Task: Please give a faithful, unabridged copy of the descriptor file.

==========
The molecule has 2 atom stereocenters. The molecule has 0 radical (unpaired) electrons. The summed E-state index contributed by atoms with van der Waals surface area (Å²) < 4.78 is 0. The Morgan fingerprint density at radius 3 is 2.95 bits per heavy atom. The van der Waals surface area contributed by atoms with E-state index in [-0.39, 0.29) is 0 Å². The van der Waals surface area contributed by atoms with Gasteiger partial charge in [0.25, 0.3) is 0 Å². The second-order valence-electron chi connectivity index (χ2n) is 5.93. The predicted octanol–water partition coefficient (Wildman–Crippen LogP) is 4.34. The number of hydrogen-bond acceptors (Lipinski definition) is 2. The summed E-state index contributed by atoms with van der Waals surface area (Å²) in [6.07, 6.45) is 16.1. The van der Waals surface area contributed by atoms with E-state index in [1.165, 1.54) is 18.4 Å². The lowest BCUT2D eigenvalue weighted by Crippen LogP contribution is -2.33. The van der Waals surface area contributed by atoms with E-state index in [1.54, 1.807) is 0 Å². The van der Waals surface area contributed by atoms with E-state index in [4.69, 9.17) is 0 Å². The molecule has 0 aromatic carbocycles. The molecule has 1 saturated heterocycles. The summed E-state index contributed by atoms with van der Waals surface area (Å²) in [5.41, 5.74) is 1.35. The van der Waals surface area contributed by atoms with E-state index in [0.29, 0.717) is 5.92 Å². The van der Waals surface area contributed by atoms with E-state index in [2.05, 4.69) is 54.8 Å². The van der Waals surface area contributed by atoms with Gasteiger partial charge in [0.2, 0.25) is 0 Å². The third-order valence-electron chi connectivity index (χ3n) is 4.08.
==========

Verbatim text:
The molecule has 2 atom stereocenters. The molecule has 0 radical (unpaired) electrons. The summed E-state index contributed by atoms with van der Waals surface area (Å²) < 4.78 is 0. The Morgan fingerprint density at radius 3 is 2.95 bits per heavy atom. The van der Waals surface area contributed by atoms with E-state index in [-0.39, 0.29) is 0 Å². The van der Waals surface area contributed by atoms with Gasteiger partial charge in [0.25, 0.3) is 0 Å². The second-order valence-electron chi connectivity index (χ2n) is 5.93. The predicted octanol–water partition coefficient (Wildman–Crippen LogP) is 4.34. The number of hydrogen-bond acceptors (Lipinski definition) is 2. The summed E-state index contributed by atoms with van der Waals surface area (Å²) in [6.07, 6.45) is 16.1. The van der Waals surface area contributed by atoms with E-state index in [1.165, 1.54) is 18.4 Å². The lowest BCUT2D eigenvalue weighted by Crippen LogP contribution is -2.33. The van der Waals surface area contributed by atoms with E-state index in [1.54, 1.807) is 0 Å². The van der Waals surface area contributed by atoms with E-state index in [4.69, 9.17) is 0 Å². The molecule has 0 aromatic carbocycles. The molecule has 1 saturated heterocycles. The summed E-state index contributed by atoms with van der Waals surface area (Å²) in [5.41, 5.74) is 1.35. The van der Waals surface area contributed by atoms with E-state index in [0.29, 0.717) is 5.92 Å². The van der Waals surface area contributed by atoms with E-state index in [2.05, 4.69) is 54.8 Å². The van der Waals surface area contributed by atoms with Gasteiger partial charge in [0.2, 0.25) is 0 Å². The third-order valence-electron chi connectivity index (χ3n) is 4.08.